Just as our society is judged by how we treat the least among us, we must judge our employment laws by how well they protect our most vulnerable workers. And by that measure, all workers are losing out in today's economy — no matter their industry, income, race, gender, national origin or immigration status.
We urgently need policy change at the federal, state and local levels to put real teeth back into America's labor laws. We need more funding for enforcement, increased penalties on employers who violate the law and measures to restore and strengthen the right of all workers to organize and collectively bargain. We need policies that will empower and encourage undocumented workers and guest workers to fight back against abusive employers — because allowing bad employers to go unchecked undermines workplace protections for all workers, citizens and non-citizens alike, and gives those abusive employers an unfair economic advantage over the majority of companies that do play by the books.
If we hope to actually accomplish any of this, those of us working for change need to stop talking about immigrant workers from a defensive posture. Organizers, researchers, activists and progressive politicians should speak not only to how immigration reform will help immigrants, but how it will also help all workers; not only to how labor reforms will help unions, but also how all Americans — including aspiring citizens — will benefit.
The facts are on our side — and so, too, is the more powerful American story. As the late Sen. Paul Wellstone used to say, "We all do better when we all do better."
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America's economy is built on labor exploitation. At first, that labor was forced, and highly racialized — the work of enslaved people of African and Indigenous descent. After the Civil War, that labor became exploitative in more subtle ways — the economy of sharecroppers and Jim Crow, of factory workers at the mercy of their bosses, of seasonal migrants and, indeed, of immigrants. For most of the last two centuries, immigration and labor in the United States have been entwined, as in a dance — two steps forward, one step back.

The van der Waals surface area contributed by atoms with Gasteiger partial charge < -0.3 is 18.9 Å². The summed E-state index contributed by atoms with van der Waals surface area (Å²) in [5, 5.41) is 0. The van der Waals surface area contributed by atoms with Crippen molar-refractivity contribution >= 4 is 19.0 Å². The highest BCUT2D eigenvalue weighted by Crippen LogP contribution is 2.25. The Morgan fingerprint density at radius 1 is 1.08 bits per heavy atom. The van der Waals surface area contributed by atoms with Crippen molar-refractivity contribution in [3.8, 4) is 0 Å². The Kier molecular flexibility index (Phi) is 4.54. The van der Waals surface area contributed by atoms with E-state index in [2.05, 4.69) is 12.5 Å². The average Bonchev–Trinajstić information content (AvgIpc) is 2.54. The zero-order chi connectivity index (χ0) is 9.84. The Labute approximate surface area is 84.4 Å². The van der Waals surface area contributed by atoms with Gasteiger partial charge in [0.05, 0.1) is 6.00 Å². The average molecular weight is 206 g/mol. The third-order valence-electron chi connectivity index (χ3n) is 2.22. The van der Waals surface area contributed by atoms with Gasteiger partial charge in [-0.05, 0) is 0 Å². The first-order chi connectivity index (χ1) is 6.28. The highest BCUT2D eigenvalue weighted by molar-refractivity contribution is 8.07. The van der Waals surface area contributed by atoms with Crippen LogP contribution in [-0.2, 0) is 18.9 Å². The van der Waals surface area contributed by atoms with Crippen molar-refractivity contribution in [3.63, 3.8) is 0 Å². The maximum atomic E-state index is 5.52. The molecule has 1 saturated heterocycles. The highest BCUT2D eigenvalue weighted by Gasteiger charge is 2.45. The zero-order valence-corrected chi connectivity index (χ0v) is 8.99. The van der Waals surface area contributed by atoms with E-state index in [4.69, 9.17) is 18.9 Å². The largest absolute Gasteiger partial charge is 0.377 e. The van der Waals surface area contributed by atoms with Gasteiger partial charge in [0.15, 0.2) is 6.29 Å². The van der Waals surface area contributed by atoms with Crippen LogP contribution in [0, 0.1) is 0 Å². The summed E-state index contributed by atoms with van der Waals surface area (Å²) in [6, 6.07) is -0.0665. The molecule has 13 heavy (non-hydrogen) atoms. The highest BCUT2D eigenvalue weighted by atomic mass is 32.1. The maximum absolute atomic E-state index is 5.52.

Corporations brought in Chinese laborers to build railroads to connect the West — and once that work was done, lawmakers passed the Chinese Exclusion Act. Southern and Eastern European immigrants came in droves to work in factories and sweatshops, powering the Second Industrial Revolution — and then lawmakers passed strict quotas capping annual immigration by nationality.
When tens of thousands of workers rallied in Haymarket Square in Chicago in support of an eight-hour workday and a bombing killed several policemen, it was German immigrants who were wrongfully accused and ultimately put to death. Chicago police cracked down on labor organizers, destroying their meeting places and arresting and beating people in the streets.
The international labor community commemorates the Haymarket Affair by celebrating May Day, May 1. Since 2006, immigrant workers have adopted this day to demonstrate that immigrants' rights are workers' rights and calling for just and humane immigration reforms.
Most Americans don't realize that until 1986 — when the last major U.S. immigration reform law was signed by Ronald Reagan — it was perfectly legal for businesses in the United States to knowingly employ undocumented workers. In enacting the Immigration Reform and Control Act, Congress allowed nearly three million undocumented workers to obtain legal status — and, in exchange, began policing civil immigration violations like criminal activities, though increased detention and deportation, along with militarization of the U.S.-Mexico border. The 1986 law also created the I-9 system, which requires that employers verify the workers they hire are eligible to work in the U.S.
In theory, I-9 — and the electronic "E-Verify" update that some policymakers have pushed in recent years — is a system of "employer sanctions." But instead, employers factor in I-9 fines as a cost of doing business, and for the last 35 years, it's often only employees themselves who have been sanctioned. That's because the 1986 law gives abusive employers a powerful tool to use against undocumented workers.